Lawmakers look to shorten suicide prevention hotline number

Both talk therapy and medications can be effective for reducing the risk of suicide.  (photo: MGN)
Both talk therapy and medications can be effective for reducing the risk of suicide. (photo: MGN)(KWQC)
Published: Dec. 11, 2019 at 6:22 PM CST
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It could soon be quicker and easier for those experiencing a mental health emergency to get the help they need.

Lawmakers are looking to make a change to one important suicide prevention resource. 1-800-273-8255 is the current National Suicide Prevention Lifeline number. It was launched in 2005 and although it’s helped millions of Americans, officials say for some it can be difficult to remember the number in the middle of a crisis but that could soon change.

U.S. Senator Tammy Baldwin says last year, more than 45,000 Americans committed suicide, including more than 900 Wisconsinites. Baldwin says one in five of those individuals are veterans of our armed services.

To address this, the Senate Commerce Committee has passed bipartisan legislation introduced by Baldwin. The reform looks to shorten the national suicide prevention and mental health crisis hotline number from a 10 digit number to a 988.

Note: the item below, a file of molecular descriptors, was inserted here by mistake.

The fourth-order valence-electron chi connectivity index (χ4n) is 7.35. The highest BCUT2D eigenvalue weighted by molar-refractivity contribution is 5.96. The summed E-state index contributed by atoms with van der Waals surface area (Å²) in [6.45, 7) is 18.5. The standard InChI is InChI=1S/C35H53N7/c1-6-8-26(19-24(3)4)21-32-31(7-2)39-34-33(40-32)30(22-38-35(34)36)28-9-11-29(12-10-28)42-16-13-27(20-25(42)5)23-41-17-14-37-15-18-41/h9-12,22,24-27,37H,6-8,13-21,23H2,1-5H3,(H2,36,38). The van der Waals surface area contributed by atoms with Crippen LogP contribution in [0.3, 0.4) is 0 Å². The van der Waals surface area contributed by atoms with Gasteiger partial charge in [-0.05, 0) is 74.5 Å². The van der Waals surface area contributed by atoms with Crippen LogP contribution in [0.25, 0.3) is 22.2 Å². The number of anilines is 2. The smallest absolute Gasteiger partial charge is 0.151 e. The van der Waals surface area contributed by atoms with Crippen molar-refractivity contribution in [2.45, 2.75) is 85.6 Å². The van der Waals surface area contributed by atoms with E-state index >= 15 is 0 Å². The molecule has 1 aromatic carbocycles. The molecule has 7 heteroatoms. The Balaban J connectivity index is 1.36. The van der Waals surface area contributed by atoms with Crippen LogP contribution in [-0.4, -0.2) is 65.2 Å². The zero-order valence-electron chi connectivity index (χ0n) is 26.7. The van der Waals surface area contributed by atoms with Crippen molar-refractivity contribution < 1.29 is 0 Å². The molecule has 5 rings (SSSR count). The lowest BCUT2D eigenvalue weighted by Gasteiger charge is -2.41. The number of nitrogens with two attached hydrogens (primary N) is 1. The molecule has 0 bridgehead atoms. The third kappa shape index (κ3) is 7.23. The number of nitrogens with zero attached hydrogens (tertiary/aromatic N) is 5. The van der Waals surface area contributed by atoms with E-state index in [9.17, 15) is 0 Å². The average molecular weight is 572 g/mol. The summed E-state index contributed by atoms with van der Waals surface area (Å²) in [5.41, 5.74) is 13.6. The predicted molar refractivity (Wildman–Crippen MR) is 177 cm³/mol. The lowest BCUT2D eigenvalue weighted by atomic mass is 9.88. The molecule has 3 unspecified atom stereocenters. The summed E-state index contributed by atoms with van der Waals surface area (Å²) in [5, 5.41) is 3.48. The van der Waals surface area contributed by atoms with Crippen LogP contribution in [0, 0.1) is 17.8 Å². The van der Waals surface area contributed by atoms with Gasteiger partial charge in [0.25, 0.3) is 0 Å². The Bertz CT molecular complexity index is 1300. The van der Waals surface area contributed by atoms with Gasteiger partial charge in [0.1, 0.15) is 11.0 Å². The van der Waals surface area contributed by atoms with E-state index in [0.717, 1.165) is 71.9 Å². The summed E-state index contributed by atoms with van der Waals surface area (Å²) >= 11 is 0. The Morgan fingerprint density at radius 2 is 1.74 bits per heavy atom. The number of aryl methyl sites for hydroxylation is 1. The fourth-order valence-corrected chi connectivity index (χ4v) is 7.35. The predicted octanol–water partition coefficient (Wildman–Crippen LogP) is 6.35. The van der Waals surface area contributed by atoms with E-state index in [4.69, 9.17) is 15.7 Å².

Baldwin says the current number can be difficult for some people to memorize when they need it.

Just as 911 is known for emergencies, 988 would become the number for mental health crisis calls.

Local mental health experts agree this change could help save many more lives. "When you are going through a mental health crisis, a lot of times you have a cognitive block and you can’t really think clearly so to have a three digit number could really be life saving for some people," said Kelly Lauscher, Community Health Educator at HSHS Sacred Heart Hospital in Eau Claire.

She says 9 out of 10 people who get connected to appropriate help when they're feeling suicidal never become suicidal again. "If they do have suicidal thoughts, they are thinking that that's the only solution at that time so instead of calling 911 and having law enforcement come and taxing emergency rooms at local hospitals sometimes just that caring voice on the other end of the line is something that they need," said Lauscher.

If this becomes a reality, after dialing 988 there will also be an option for veterans to then press 1 to be routed directly to veteran-specific support. Senator Baldwin says once this legislation becomes law, the Federal Communications Committee will have the authority to officially change the number.

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